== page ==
2. In my own experience, I haven’t seen a lot of social hierarchy involved in who has attended the temple. There are certainly structural hierarchical implications (i.e. you have to have a temple recommend to hold certain callings), but I haven’t seen any social ones. Maybe that’s because I’m one of the “included.” But I know that I automatically assume that every adult I meet in the church is also one of the “included.” I don’t know that they are, but that’s always my assumption.

    How do you see this social hierarchy influencing actual social interactions within the community? (Maybe you could try and answer this from both the perspective of the “included” and the “excluded.”)

  3. Just today, I wrote a draft article on “the secrecy of patriarchal blessings” to be published tomorrow on my own blog. (The topic just popped into my head, of a sudden.) Then, I come in here and what do you know! another article on secrecy! Mere coincidence? I’m not sure, but it certainly is interesting how things like this happen.

    Great post, btw.

  4. I have experienced this hierarchy mostly as it has effected my family. Back when all ten of us, were young enough to be included in temple ritual, it was great and I never would have imagined an exclusionary aspect. Over the years, however, spouses and now some of us siblings have found ourselves among the excluded. Not because we wanted to live a life of sin, or ceased to love God, but because we have lost our faith that the church is what it claims to be. The last time I attended a temple wedding, my sister’s, it felt so hollow to me because instead of feeling the joy of being with the ones who were there, I felt the painful absence of the ones who couldn’t be there. I actually felt a tinge of shame that I was part of the “righteous group”.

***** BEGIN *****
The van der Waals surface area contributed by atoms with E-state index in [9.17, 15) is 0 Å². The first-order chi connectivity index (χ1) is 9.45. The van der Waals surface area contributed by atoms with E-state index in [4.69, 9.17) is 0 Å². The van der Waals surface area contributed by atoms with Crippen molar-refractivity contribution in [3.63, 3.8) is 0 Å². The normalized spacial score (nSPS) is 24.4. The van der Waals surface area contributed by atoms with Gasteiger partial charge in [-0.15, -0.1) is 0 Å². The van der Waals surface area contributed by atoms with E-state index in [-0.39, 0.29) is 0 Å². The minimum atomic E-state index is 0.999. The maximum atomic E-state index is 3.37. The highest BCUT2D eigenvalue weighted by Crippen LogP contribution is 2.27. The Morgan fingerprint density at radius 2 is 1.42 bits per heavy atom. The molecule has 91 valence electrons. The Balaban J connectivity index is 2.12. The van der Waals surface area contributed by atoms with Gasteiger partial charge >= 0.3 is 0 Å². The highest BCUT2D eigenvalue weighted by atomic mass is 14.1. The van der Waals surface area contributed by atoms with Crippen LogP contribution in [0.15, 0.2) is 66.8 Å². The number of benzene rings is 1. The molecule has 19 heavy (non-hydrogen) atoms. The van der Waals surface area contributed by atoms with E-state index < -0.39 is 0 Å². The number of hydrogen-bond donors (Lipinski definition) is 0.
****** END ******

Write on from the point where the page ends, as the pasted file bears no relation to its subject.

Your observations really hit home with me, because I have been on both sides. I felt the pleasure of being part of the elite in the church, I even served as one of the only young temple workers for many years. I also know how it feels to be on the outside and realize that those I love most will be hurt and judge my life when I tell them I can’t go to the next temple wedding.

  5. Fun post, K. But I think you’re selling secrecy short. Really, is this the only potential reason for secrecy?

    It seems that there are a lot of potential reasons to keep some sort of information secret, right? I mean, to step back and look at different kinds of information that is typically viewed as secret, we can come up with all sorts of things.

    The schematics of military bases in wartime. The recipe for making Coca Cola. My client’s information if I’m her attorney. (I see the company financial records, but I don’t disclose everything I see.) My journal. My knowledge that my neighbor is having an affair. The details of my sex life with my wife. My knowledge that Bro. X really hates Bro. Y. My cards in a poker game. The password to my e-mail.